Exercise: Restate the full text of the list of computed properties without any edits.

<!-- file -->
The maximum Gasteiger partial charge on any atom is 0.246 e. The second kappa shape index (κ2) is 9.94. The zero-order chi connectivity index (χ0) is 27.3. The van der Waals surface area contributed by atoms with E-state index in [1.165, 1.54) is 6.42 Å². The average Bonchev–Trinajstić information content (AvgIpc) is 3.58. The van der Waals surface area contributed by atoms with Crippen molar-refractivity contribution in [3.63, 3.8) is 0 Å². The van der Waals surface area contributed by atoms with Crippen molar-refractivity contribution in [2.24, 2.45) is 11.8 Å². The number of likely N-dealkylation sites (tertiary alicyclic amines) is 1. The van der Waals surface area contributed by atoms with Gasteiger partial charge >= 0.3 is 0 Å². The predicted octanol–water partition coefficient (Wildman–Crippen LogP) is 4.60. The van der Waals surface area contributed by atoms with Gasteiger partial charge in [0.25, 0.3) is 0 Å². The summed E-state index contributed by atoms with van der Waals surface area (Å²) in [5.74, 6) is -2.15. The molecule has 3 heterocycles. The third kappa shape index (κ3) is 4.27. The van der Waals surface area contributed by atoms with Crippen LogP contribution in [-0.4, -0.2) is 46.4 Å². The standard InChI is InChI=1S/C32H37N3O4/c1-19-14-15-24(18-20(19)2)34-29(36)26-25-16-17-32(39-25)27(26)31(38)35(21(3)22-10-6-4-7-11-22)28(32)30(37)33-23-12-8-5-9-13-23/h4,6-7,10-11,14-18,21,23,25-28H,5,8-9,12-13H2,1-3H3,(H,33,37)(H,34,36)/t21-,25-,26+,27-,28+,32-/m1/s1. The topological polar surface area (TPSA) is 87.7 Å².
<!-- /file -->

The maximum Gasteiger partial charge on any atom is 0.246 e. The second kappa shape index (κ2) is 9.94. The zero-order chi connectivity index (χ0) is 27.3. The van der Waals surface area contributed by atoms with E-state index in [1.165, 1.54) is 6.42 Å². The average Bonchev–Trinajstić information content (AvgIpc) is 3.58. The van der Waals surface area contributed by atoms with Crippen molar-refractivity contribution in [3.63, 3.8) is 0 Å². The van der Waals surface area contributed by atoms with Crippen molar-refractivity contribution in [2.24, 2.45) is 11.8 Å². The number of likely N-dealkylation sites (tertiary alicyclic amines) is 1. The van der Waals surface area contributed by atoms with Gasteiger partial charge >= 0.3 is 0 Å². The predicted octanol–water partition coefficient (Wildman–Crippen LogP) is 4.60. The van der Waals surface area contributed by atoms with Gasteiger partial charge in [0.25, 0.3) is 0 Å². The summed E-state index contributed by atoms with van der Waals surface area (Å²) in [5.74, 6) is -2.15. The molecule has 3 heterocycles. The third kappa shape index (κ3) is 4.27. The van der Waals surface area contributed by atoms with Crippen LogP contribution in [-0.4, -0.2) is 46.4 Å². The standard InChI is InChI=1S/C32H37N3O4/c1-19-14-15-24(18-20(19)2)34-29(36)26-25-16-17-32(39-25)27(26)31(38)35(21(3)22-10-6-4-7-11-22)28(32)30(37)33-23-12-8-5-9-13-23/h4,6-7,10-11,14-18,21,23,25-28H,5,8-9,12-13H2,1-3H3,(H,33,37)(H,34,36)/t21-,25-,26+,27-,28+,32-/m1/s1. The topological polar surface area (TPSA) is 87.7 Å².